Helmet visors tend to fog up in cool or wet weather when your warm breath meets the cool visor. There are various solutions to this problem, the most popular of which is the Pinlock system.
This system uses flexible transparent plastic inserts, which are placed on the inner surface of your visor and effectively act as double-glazing for your visor. Visors must be Pinlock-ready to use this system. However, many helmet brands support the Pinlock system and provide Pinlock-ready visors.
Some helmets will also come with a Pinlock insert in the box. Pinlock is not the only solution to the fogging problem. It is worth checking if your helmet visor comes with an anti-fog solution.
An alternative to a drop-down visor is the photochromatic visor. These visors darken or lighten automatically depending on the amount of UV light hitting them. While not as common as drop-down visors, photochromatic visors are increasingly being fitted in new helmets.
Motorcycle Helmet Safety Ratings
There is no single global motorcycle helmet standard, but there are a number of common helmet standards you may see on a helmet if you live in the U.S. These include DOT, ECE, Snell, and FIM. Each standard focuses on impact testing in slightly different ways at various locations on the helmet. To receive a pass, a helmet must meet a minimum benchmark.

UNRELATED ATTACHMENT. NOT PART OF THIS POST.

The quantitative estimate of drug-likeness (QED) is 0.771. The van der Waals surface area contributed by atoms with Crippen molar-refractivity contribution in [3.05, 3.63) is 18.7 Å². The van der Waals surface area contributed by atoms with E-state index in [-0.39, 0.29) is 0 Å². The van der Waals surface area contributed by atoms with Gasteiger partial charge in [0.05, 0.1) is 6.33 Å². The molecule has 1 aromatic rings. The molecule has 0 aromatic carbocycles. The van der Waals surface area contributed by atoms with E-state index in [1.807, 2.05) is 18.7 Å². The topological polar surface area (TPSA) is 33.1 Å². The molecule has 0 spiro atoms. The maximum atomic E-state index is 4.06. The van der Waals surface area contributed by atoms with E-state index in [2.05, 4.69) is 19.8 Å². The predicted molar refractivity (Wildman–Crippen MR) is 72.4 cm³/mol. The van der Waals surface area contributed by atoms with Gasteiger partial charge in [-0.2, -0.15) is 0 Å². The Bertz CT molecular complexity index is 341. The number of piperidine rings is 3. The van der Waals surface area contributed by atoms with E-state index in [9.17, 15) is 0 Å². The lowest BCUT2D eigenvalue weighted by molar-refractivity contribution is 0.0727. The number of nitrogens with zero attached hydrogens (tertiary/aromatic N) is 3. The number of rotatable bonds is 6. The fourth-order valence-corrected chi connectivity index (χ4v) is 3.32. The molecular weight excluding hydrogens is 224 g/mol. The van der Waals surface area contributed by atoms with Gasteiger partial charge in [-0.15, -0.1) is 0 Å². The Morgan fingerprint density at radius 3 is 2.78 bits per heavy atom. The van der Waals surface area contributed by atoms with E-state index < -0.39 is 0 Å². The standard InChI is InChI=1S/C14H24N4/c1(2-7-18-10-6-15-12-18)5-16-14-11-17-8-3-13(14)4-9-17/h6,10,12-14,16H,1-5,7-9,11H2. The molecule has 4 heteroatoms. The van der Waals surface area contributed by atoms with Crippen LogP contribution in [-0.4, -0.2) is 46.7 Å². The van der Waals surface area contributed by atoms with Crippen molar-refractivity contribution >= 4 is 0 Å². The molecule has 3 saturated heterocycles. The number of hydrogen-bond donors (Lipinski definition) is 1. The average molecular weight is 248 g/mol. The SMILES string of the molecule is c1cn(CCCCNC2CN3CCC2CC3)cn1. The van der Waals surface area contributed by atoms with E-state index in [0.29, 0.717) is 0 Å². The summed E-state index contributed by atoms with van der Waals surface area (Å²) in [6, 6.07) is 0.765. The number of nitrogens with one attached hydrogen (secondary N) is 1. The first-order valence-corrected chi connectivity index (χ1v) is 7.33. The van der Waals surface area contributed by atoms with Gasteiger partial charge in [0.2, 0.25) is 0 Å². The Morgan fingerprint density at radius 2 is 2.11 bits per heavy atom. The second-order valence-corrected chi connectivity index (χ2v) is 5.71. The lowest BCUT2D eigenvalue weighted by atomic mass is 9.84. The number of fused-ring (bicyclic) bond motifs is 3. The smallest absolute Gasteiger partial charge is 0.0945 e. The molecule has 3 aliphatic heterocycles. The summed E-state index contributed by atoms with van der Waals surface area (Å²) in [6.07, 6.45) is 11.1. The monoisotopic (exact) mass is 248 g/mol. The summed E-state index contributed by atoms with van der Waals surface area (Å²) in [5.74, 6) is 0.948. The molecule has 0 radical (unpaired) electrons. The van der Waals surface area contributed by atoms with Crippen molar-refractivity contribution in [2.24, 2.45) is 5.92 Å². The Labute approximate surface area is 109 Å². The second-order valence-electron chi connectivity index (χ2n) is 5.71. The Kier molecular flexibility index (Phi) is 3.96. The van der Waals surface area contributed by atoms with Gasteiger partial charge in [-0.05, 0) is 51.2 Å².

Helmets can be tested and receive a pass for more than one standard, but since all motorcycle helmets sold in the U.S. are required to meet the DOT standard, let’s start there.
Regardless of any other standard that a helmet meets, all motorcycle helmets sold in the U.S. are required to meet the DOT standard, first and foremost, to be legal. There are four tests that a helmet must pass to qualify for DOT certification: an impact test, a penetration test, a retention strap test, and a peripheral vision test.
While these tests are not easy to pass, the standards are more lenient than the following motorcycle helmet standards.
DOT-approved helmets include a sticker at the rear of the helmet that will include the manufacturer/brand name, the helmet model number, DOT, and FMVSS No.218 Certified.
This is the standard set by the Economic Commission for Europe. The ECE certification is the most widely accepted motorcycle helmet standard worldwide, and it is used in nearly 50 countries worldwide.
The current ECE standard is ECE 22.05; however, you may see ECE 22.06 stickers on the back of helmets as the ECE 22.06 standard will supersede the current 22.05 standard in January 2024. Under ECE 22.06, helmets are put through rigorous testing to ensure they provide greater protection.
Helmets are tested not only for impact resistance, rigidity, friction, chin-strap strength, and retention but also for environmental influences such as temperatures, ultraviolet light, humidity, and moisture. Approved ECE helmets have a label sewn onto the chin strap. You may also see a sticker on the back of a helmet with either ECE 22.05 or ECE 22.06 and the helmet’s weight.